Preserving Tradition:
Tyrtaean Martial Poetry and Spartan Society

Nicholas Gresens

At some point in the second half of the 7th century the poet Tyrteaus composed several poems exhorting Spartans to service (among them, fr. 10, 11, 12 West), and from the late 7th century until at least the 4th century Tyrtaeus’ poetry was sung actively on the march (Lyc. Leoc. 107). Synnøve des Bouvrie emphasizes that new cultural creations can quickly become traditions when society is being rapidly transformed and a need is felt for the establishment of cohesion, the legitimization of institutions, and socialization (Myth and Symbol I, 22-27).  Despite its origins in the 7th century, Tyrtaeus’ poetry quickly became traditional literature, functioning much as any piece of folk literature might function.

This paper considers how Spartan society preserved the tradition of singing Tyrtaeus’ poetry. Once this poetry was established as traditional literature, how did it maintain its status as an active tradition into the 4th century?  By utilizing theories developed by learning theorists and folklorists, this paper explores the close interplay between the poetry and the culture that made Tyrtaeus’ poetry prone to being learned and transmitted.

All theories of learning include some combination of drive (primary stimulus to act), cues (secondary stimuli or context), response (in our case the singing and learning of Tyrtaeus’ poems), and reward for a successful response.  Both the drive and the cues for singing the poetry of Tyrtaeus can be found within the cultural context of Archaic and Classical Sparta.  The drive to sing the poetry stemmed ultimately from a need to maintain what Paul Cartledge has called “a specifically hoplite value-system and code of honour … necessarily devised to accompany and reinforce the ritualization of hoplite militarism” (Spartan Reflections, 161).  Because of the constant need to suppress the Messenian helots, this ritualized militarism also served as a constant context for the performance of Tyrtaeus.  Tyrtaeus could be sung whenever the drive to preserve the status quo was aroused, a drive constantly evoked within the confines of the agôgê.  Ultimately, however, it was the rewards found within the poetry itself that reinforced the performance.  Through the singing of the poetry, not only did the Spartan vicariously partake of the reward won by those who lived and died with aretê in the past, but he actually played an active role within the poetry.  It was this active role, or ego-involvement, that must have played one of the most significant roles in memorization and ultimately the preservation of the tradition.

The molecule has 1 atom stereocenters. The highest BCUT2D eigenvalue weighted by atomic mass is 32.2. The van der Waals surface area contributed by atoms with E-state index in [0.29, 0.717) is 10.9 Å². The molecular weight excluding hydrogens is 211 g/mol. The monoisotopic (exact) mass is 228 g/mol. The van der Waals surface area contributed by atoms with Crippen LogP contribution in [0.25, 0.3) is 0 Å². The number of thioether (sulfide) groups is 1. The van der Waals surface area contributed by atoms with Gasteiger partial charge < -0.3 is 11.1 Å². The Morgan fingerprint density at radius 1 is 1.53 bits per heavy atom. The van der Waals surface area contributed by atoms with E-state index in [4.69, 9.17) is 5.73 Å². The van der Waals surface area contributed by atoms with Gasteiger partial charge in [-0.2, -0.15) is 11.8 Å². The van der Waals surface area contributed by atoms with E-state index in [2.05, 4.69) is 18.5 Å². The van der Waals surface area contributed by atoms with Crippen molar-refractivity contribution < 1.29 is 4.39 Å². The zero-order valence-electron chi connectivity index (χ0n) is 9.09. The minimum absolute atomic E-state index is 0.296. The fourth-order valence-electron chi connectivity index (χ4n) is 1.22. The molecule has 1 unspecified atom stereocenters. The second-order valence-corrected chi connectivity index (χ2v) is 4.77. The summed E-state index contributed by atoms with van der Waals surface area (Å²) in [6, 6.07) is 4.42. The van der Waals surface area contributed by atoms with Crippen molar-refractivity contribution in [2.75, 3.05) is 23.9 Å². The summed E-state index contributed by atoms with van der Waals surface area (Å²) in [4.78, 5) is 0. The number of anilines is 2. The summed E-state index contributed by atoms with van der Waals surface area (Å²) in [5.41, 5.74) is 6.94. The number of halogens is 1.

The other side of this learning process is that when any of these factors change, most significantly when the reward is withheld, extinction can occur.  Towards the end of the 4th century the Spartan military saw a rapid decline, the Messenians regained their independence, and the agôgê underwent considerable decay.  These events removed not only significant cues for performance, but also much of the recalled glory of Sparta.  It is at this point that Tyrtaeus likely ceased to exist as a living tradition.  Even if the performance of Tyrtaeus continued past this point, the poetry no longer functioned as it did in the Archaic and Classical periods as a living tradition.

Because of the fragmentary state of Tyrtaeus’ poetry and our uncertain knowledge of Archaic Spartan history, there seems little that can be known about the origins of the Tyrtaean corpus.  Rather than search for origins, however, a focus on the poetry’s function throughout Spartan history may prove more productive for the study of Sparta as a whole, as this paper hopes to show. 

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